In 1866, cattle in Texas were worth only $4 per head, compared to over $40 per head in the North and East. Lack of market access during the American Civil War had produced an overstock of cattle in Texas. In 1867, Joseph G. McCoy built stockyards in Abilene, Kansas. He encouraged Texas cattlemen to drive their herds to his stockyards. The stockyards shipped 35,000 head that year and became the largest stockyards west of Kansas City, Kansas.

That same year, O. W. Wheeler answered McCoy's call, and he along with partners used the Chisholm Trail to bring a herd of 2,400 steers from Texas to Abilene. This herd was the first of an estimated 5,000,000 head of Texas

By 1853, Texas cattle were being driven into Missouri. Local farmers began blocking the herds and turning them back because the Texas Longhorns carried ticks that caused diseases in other types of cattle. Violence, vigilante groups, and cattle rustling caused further problems for the drovers. By 1859, the driving of cattle was outlawed in many Missouri jurisdictions. By the end of the Civil War, most cattle were being moved up the western branch of trail, being gathered at Red River Station in Montague County, Texas.

In 1866, cattle in Texas were worth only $4 per head, compared to over $40 per head in the North and East. Lack of market access during the American Civil War had produced an overs

In 1866, cattle in Texas were worth only $4 per head, compared to over $40 per head in the North and East. Lack of market access during the American Civil War had produced an overstock of cattle in Texas. In 1867, Joseph G. McCoy built stockyards in Abilene, Kansas. He encouraged Texas cattlemen to drive their herds to his stockyards. The stockyards shipped 35,000 head that year and became the largest stockyards west of Kansas City, Kansas.

That same year, O. W. Wheeler answered McCoy's call, and he along with partners used the Chisholm Trail to bring a herd of 2,400 steers from Texas to Abilene. This herd was the first of an estimated 5,000,000 head of Texas cattle to reach Kansas over the Chisholm Trail.[2][3]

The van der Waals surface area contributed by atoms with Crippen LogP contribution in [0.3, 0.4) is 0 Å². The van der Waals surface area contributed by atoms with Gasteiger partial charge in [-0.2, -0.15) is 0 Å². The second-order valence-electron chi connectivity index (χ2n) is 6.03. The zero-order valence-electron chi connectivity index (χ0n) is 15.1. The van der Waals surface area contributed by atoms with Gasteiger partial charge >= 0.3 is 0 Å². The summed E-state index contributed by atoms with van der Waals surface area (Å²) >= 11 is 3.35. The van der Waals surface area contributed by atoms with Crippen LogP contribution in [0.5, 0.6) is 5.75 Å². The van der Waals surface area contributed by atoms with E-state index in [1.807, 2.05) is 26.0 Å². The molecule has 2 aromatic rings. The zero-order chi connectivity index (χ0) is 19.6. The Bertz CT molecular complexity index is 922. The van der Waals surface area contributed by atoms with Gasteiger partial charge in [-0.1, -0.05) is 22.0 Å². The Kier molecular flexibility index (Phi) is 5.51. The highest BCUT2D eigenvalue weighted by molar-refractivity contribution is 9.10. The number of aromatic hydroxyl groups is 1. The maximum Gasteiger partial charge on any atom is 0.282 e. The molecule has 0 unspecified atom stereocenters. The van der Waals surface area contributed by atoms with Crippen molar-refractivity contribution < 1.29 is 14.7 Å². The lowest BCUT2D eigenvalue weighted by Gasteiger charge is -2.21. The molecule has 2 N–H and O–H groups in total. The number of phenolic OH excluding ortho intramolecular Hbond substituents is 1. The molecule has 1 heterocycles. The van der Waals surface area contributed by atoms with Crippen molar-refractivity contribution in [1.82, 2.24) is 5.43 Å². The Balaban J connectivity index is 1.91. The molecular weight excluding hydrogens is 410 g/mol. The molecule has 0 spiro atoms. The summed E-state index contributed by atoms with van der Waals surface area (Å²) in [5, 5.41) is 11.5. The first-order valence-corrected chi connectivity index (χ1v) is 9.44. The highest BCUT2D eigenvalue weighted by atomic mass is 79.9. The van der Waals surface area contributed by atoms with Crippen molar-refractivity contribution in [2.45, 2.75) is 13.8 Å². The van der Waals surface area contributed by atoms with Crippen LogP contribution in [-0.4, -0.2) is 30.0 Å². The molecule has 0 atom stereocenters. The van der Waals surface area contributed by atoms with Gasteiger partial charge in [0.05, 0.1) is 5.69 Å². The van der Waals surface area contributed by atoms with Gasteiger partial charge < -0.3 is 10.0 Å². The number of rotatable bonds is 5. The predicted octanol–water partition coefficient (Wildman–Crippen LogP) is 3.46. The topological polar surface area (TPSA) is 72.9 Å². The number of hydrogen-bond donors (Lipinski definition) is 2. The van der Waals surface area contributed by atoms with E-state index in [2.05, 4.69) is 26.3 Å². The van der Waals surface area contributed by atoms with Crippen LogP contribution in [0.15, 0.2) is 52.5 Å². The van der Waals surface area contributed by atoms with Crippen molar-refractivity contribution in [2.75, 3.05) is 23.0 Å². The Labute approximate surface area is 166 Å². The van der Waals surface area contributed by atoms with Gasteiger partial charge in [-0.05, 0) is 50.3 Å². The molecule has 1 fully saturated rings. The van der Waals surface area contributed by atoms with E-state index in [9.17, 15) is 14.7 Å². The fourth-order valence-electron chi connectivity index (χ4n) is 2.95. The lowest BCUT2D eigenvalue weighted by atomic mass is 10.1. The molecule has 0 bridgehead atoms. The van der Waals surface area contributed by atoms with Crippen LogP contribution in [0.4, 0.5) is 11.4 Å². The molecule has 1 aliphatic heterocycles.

The construction of the Union Pacific Railway through Nebraska eventually offered a cattle drive destination that was an attractive alternative to the Kansas Pacific Railroad. The Texas Trail emerged as an alternative to the Chisholm Trail. Between 1876 and 1884 some drives went along the Texas Trail instead of the Chisholm Trail.[4]

In Texas, hundreds of feeder trails headed north to one of the main cattle trails. In the early 1840s, most cattle were driven up the Shawnee Trail. The Chisholm Trail was previously used by Indian hunting and raiding parties; the trail crossed into Indian Territory (present-day west-central Oklahoma) near Red River Station (in present-day Montague County, Texas) and entered Kansas near Caldwell. Through Oklahoma, the route of US Highway 81 follows the Chisholm Trail through present-day towns of El Reno, Duncan, Chickasha, and Enid.[5]

Northern end of trail

From 1867 to 1871, the trail ended in Abilene, Kansas, but as railroads incrementally built southward, the end of the trail moved to other cities. The end of the trail moved to Newton, Kansas, and soon afterward to Wichita, Kansas. From 1883 to 1887, the end of the trail was Caldwell, Kansas.

Southern start of trail

Historians consider the Chisholm Trail to have started either at Donna, Texas or San Antonio, Texas.[citation needed] In 1931, George W. Saunders, then president of the Old Trail Drivers Association and an authority on Texas livestock history, wrote: "The famed Chisholm Trail, about which more has been written than any other Southwestern Trail, cannot be traced in Texas for the reason that it never existed in this State." Pioneer cattlemen knew that they would strike the Chisholm Trail at Red River Station, at the mouth of Salt Creek in Montague County, where they left Texas and crossed into the Newton, Kansas, and soon afterward to Wichita, Kansas. From 1883 to 1887, the end of the trail was Caldwell, Kansas.

Southern start of trail

Historians consider the Chisholm Trail to have started either at Donna, Texas or San Antonio, Texas.[citation needed] In 1931, George W. Saunders, then president of the Old Trail Drivers Association and an authority on Texas livestock history, wrote: "The famed Chisholm Trail, about which more has been written than any other Southwestern Trail, cannot be traced in Texas for the reason that it never existed in this State." Pioneer cattlemen knew that they would strike the Chisholm Trail at Red River Station, at the mouth of Salt Creek in Montague County, where they left Texas and crossed into the Indian Territory.

Challenges